A key activity for Patient Organisations in the rare diseases community in Ireland is advocacy. In order for our patients to have equitable access to the best treatments and services we must work collectively to ensure that we speak with a united voice on behalf of all our stakeholders.
Key priority areas for RDI in 2018 are:
- Access to genetic services.
- Access to medicines.
- Access to community services.
Patients are experts on their diseases and have a valuable contribution to make to shaping meaningful rare disease research, policies and services. To empower patients to make this valuable contribution, EURORDIS, via its Open Academy, provides specialist training that ensures they have the confidence and knowledge needed to bring their expertise to discussions on health care, research and medicines development with policy makers, industry and scientists. The goal of the Open Academy is to build the capacity of rare disease patient advocates at large, as well as a select number of researchers and clinicians, so that they can go on to advocate for rare diseases at both local or international levels.
EURORDIS also provides the link between training alumni and organisations such as the European Medicines Agency (EMA), where trained patients actively engage in many activities including scientific advice.
Rare Diseases in Ireland – 2018 & beyond
The first Rare Disease Plan for Ireland is coming to an end. It is vital that we all learn from our experiences to date to ensure that the next plan is developed with the patient experience as a key central focus for all. If you are in a position to provide feedback, please contact us firstname.lastname@example.org
A Home for ALL Rare Diseases – ERNs
The establishment of the European Reference Networks (ERNs) represents a game changer in the care of rare disease patients across Europe. It can be a challenge to provide highly specialised treatment or care for patients who have complex conditions. This is especially true when the prevalence of such conditions is low, as is the case for rare diseases, there is a scarcity of expertise and affected patients are geographically scattered, sometimes in isolated locations where expertise does not exist or cannot be accessed.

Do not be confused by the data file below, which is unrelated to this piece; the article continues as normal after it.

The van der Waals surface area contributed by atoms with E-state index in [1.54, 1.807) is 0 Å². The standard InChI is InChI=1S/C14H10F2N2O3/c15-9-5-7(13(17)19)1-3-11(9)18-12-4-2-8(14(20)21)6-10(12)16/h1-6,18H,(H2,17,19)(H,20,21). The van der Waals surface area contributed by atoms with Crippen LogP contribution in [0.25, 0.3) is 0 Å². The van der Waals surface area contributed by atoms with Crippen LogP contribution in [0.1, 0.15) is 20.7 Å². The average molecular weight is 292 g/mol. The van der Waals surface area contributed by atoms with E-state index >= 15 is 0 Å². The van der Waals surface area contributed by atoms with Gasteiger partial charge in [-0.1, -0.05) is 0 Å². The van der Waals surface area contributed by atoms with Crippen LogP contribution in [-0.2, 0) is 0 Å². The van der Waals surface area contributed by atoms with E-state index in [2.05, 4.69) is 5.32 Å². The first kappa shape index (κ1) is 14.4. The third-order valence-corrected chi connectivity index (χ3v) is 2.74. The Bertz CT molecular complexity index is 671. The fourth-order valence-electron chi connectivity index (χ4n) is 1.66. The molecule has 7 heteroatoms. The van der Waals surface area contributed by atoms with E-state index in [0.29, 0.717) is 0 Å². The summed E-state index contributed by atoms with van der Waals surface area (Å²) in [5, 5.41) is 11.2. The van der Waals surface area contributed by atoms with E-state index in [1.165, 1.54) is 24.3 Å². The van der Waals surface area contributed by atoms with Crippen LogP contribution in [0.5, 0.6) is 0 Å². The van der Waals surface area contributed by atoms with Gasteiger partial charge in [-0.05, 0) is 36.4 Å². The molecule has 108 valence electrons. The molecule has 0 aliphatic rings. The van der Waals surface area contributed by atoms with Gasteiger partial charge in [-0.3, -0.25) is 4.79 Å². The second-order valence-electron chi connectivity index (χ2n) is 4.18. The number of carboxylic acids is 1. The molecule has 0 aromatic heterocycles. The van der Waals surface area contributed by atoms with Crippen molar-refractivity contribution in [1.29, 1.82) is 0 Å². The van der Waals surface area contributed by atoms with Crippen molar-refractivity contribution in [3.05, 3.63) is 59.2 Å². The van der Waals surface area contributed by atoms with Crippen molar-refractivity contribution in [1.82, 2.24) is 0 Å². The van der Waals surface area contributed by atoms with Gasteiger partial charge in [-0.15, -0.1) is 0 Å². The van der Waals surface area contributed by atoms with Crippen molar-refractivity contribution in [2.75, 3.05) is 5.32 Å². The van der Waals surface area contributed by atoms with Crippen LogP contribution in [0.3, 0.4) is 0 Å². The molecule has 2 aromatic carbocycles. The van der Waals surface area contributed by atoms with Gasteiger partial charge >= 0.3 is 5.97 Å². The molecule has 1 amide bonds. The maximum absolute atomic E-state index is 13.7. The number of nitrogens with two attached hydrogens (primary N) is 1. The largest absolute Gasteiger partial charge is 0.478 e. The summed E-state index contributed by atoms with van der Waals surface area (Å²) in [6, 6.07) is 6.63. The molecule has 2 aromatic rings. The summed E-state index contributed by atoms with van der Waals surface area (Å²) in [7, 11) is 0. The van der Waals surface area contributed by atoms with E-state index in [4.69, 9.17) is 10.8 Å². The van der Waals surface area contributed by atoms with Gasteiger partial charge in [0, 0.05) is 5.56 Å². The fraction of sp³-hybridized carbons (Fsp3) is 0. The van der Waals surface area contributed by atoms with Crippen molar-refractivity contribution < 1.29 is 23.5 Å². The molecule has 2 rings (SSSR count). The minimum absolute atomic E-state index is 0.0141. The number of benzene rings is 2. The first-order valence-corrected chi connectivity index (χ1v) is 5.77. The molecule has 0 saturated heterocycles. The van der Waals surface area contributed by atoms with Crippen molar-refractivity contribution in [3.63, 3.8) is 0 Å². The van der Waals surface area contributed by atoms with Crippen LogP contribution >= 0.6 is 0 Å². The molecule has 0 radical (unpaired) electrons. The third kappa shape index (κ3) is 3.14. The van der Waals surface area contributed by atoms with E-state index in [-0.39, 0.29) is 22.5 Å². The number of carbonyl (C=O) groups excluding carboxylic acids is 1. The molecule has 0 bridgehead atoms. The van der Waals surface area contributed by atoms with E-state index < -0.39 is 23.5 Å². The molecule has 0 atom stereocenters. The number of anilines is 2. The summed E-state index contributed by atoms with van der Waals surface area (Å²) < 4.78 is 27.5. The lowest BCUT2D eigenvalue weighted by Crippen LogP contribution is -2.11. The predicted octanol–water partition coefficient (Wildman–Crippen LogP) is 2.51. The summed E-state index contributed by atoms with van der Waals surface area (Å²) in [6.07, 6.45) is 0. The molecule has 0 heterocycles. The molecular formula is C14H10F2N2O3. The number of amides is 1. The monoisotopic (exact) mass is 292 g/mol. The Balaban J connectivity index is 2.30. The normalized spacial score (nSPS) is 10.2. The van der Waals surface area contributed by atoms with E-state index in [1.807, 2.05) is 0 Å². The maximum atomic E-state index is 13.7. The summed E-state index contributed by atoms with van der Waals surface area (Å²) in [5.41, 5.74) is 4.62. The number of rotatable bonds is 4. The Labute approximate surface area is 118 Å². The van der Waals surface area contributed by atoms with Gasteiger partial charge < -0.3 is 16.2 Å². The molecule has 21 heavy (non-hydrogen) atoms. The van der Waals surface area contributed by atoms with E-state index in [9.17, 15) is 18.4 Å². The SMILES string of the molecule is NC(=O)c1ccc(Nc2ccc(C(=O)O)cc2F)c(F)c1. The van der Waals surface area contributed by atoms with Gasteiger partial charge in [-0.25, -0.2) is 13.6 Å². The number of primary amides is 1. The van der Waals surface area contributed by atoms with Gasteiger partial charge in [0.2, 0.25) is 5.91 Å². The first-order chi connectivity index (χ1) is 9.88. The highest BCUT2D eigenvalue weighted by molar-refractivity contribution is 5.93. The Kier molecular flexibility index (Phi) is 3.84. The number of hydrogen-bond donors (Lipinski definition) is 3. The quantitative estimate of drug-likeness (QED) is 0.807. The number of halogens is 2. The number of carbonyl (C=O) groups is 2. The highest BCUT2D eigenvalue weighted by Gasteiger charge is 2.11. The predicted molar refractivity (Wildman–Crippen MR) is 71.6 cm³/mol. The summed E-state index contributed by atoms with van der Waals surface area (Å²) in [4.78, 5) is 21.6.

European Reference Networks (ERNs) create a clear governance structure for knowledge sharing and care coordination across the EU to improve access to diagnosis and treatment, as well as the provision of high-quality healthcare for patients. They are networks of centers of expertise and healthcare providers that are organised across borders.
As it is not possible to create a separate ERN for the over 6,000 recognised rare diseases, ERNs have been organised according to disease groupings. There are 24 individual ERNs designed to improve access to diagnosis, care pathways and treatment, develop registries to improve understanding of natural history, and undertake research and clinical trials for the provision of high-quality healthcare for all rare disease patients. ERNs bring added value, with the most recent and expert knowledge possible, decisions on treatment and care pathways better informed contributing to improvements in clinical outcomes as well as the development of Models of Care!
Putting the Patient at the Centre
EURORDIS has established a European Patient Advocacy Group (ePAG) for each ERN disease grouping. Patient organisations can become ePAG members and implementing an ePAG leadership capacity-building programme, to empower ePAG patient representatives with the knowledge and skills they need to be able to effectively participate in ERN activities. RDI is working closely with EURORDIS to ensure that its members are involved in this key policy development and that they have the opportunity to develop ePAGs at Irish HCPs who are or will become members of an ERNs.